The highest values of insolation occur in Badajoz, Seville, Almeria and Alicante, with an average of 2,800 to 3,000 hours of sunshine per year, according to Gap Size Chart. If we take as a reference a house in the Andalusian capital, where there is an average of 2,906 hours of sunshine a year, it would be necessary to install 13 panels, generating a saving of 720 euros per year on the receipt. This translates into an investment that could be amortized in eight years and a total saving of 12,100 euros in 25 years. If we focus on provinces located north of the peninsula, we must bear in mind that the difference in hours of sunshine is much more noticeable. In Vizcaya, there is an average of 1,590 hours of sunshine per year, which would require the installation of more solar panels, specifically 17, which means a saving of more than 680 euros a year, or what is the same, an annual light bill 61% cheaper. In this way, the investment would be amortized in about 10 years and the total savings obtained in 25 years would be 10,284 euros.
Gap Size Chart
Subsidies for self-consumption allow savings in the installation of between 40 and 50% of the electricity bill. These subsidies, intended mainly for installations in single-family homes or neighborhood communities, may be requested by anyone who wishes to install solar panels in their home. At present, the recent regulations of the different autonomous communities allow subsidies for anyone who wants to install solar panels for self-consumption and amount to between 3,000 and 4,500 euros. These subsidies are applied as a percentage of the total price of the installation and in some cases do not apply to VAT, according to Selectra, the first comparator of electricity and gas.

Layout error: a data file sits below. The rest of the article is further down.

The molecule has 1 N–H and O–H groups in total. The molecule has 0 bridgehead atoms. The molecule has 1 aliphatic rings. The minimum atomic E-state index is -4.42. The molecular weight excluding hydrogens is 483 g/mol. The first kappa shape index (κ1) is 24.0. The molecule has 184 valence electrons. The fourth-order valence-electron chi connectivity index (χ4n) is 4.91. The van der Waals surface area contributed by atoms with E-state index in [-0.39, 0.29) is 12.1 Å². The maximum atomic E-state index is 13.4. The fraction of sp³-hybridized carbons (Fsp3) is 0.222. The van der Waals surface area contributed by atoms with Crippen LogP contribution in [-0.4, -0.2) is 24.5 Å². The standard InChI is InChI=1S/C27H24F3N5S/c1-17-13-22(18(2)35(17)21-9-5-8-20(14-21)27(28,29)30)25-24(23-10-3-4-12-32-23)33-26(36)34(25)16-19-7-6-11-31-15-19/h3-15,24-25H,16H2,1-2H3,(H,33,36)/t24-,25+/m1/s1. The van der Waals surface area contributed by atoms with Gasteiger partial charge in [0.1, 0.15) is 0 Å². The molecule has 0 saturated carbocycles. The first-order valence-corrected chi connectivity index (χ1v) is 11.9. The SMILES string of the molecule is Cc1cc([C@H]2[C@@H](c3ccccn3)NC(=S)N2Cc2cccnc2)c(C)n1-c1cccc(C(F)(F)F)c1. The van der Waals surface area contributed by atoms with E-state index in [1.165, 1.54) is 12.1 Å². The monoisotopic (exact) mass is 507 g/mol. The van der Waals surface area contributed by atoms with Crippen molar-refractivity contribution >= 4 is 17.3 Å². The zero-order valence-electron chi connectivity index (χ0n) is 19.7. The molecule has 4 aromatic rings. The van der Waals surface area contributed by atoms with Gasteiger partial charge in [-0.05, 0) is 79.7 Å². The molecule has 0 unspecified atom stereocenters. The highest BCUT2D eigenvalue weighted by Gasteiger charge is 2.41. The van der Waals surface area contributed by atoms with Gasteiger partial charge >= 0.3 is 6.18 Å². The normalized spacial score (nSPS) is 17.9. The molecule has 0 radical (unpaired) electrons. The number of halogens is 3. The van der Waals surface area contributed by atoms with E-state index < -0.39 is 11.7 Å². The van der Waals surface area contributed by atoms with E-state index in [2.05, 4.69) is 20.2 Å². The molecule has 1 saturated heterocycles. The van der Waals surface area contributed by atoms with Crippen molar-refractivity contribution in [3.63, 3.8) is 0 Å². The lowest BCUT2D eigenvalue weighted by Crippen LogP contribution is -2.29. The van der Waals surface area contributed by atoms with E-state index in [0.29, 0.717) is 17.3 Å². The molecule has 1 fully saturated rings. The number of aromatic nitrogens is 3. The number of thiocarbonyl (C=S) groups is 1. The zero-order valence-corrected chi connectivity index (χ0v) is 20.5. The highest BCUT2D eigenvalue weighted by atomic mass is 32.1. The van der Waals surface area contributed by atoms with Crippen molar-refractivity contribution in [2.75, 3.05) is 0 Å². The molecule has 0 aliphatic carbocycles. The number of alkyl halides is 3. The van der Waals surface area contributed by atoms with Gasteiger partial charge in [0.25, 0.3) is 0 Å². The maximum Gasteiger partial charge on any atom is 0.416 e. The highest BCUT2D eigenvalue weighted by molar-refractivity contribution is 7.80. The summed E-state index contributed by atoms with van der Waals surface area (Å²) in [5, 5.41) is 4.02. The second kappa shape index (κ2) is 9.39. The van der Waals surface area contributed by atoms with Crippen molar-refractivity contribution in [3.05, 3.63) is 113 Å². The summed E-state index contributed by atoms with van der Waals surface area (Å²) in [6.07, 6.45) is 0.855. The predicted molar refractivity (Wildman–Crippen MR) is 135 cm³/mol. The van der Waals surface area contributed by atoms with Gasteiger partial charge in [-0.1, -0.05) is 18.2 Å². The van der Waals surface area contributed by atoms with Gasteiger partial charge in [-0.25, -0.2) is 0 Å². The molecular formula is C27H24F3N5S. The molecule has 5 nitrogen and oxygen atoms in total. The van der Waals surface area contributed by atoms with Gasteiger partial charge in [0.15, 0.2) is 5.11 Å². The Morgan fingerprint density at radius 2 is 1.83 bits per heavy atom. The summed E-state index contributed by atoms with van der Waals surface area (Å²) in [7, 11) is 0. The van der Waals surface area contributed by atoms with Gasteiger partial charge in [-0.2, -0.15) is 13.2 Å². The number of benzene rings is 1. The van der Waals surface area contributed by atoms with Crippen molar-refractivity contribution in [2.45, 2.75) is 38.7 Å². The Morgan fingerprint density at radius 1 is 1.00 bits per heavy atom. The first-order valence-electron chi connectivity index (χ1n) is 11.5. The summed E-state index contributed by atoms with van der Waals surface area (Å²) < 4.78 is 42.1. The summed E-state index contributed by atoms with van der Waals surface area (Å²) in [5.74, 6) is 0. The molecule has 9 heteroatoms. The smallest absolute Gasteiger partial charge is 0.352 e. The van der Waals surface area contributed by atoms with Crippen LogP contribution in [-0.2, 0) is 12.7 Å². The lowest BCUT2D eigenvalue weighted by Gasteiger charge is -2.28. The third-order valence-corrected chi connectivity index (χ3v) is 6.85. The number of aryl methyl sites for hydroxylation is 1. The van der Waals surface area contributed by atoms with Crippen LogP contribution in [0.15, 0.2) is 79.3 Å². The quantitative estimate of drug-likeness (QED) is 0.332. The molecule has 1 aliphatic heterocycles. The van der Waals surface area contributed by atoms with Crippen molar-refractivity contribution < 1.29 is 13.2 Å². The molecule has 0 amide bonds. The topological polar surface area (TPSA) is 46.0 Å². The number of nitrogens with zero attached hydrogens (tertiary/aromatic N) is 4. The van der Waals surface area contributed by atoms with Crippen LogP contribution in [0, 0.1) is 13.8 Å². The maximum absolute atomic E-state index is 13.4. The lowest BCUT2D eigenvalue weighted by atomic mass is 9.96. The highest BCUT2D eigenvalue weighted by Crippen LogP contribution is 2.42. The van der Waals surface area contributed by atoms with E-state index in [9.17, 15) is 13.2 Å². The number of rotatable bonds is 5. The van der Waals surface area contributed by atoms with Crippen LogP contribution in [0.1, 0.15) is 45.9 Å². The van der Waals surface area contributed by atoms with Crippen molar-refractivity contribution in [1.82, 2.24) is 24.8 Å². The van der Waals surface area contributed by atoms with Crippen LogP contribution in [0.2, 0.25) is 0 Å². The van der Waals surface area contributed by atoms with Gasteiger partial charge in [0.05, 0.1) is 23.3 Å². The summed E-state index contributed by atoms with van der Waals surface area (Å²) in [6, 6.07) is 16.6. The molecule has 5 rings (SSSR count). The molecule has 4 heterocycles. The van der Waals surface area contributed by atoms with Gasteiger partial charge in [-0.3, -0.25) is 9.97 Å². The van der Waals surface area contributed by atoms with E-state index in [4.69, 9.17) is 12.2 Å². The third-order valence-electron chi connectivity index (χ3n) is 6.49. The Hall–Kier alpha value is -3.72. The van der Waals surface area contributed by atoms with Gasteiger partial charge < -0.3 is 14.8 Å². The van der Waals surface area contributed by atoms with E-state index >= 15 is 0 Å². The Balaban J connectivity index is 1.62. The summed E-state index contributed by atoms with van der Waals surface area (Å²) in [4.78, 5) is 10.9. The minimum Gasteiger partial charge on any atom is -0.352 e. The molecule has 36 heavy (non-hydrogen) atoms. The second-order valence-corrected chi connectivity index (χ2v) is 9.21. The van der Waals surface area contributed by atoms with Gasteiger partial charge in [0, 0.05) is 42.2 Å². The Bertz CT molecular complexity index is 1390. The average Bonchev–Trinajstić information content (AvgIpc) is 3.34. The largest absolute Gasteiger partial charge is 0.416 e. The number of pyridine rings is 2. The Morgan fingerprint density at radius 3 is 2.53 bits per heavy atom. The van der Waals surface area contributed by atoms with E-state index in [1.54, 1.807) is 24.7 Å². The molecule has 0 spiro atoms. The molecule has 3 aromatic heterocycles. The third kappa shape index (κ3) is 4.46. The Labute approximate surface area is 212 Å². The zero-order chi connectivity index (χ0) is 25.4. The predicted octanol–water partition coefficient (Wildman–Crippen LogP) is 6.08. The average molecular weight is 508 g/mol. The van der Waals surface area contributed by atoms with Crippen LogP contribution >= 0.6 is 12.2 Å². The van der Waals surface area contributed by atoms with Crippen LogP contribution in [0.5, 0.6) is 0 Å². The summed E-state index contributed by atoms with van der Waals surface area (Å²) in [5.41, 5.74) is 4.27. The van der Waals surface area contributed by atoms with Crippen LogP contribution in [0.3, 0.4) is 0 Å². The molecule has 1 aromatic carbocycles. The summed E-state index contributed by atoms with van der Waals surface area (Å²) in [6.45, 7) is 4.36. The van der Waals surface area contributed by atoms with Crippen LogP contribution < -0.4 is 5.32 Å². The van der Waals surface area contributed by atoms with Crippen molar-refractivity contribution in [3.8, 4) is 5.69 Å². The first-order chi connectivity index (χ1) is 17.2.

Italy is stagnating or even regressing in structural reforms, something that is considered essential for growth. This was reiterated on Wednesday by the European Commission that decided to open an infringement procedure against Italy due to its high public debt and excessive deficit. The country runs the risk of a fine of 3,500 million euros, a penalty that could come if it does not comply with the European rules on Gap Size Chart deficit and debt. “In Italy the prospects for growth and public finances have worsened, and the recent policy measures put into practice are a step backwards on some elements of previous reforms,” wrote the European Commission. The index of GDP growth forecast by the EU for Italy in 2019 is 0.1%, practically at the bottom of Europe. The consequence is that without growth there is no competitiveness, a field in which Italy is also in the tail car of the most industrialized countries. Specifically ranked 44 (Spain is in the thirty sixth place) in the world ranking of competitiveness developed by the IMD World Competitiveness Center.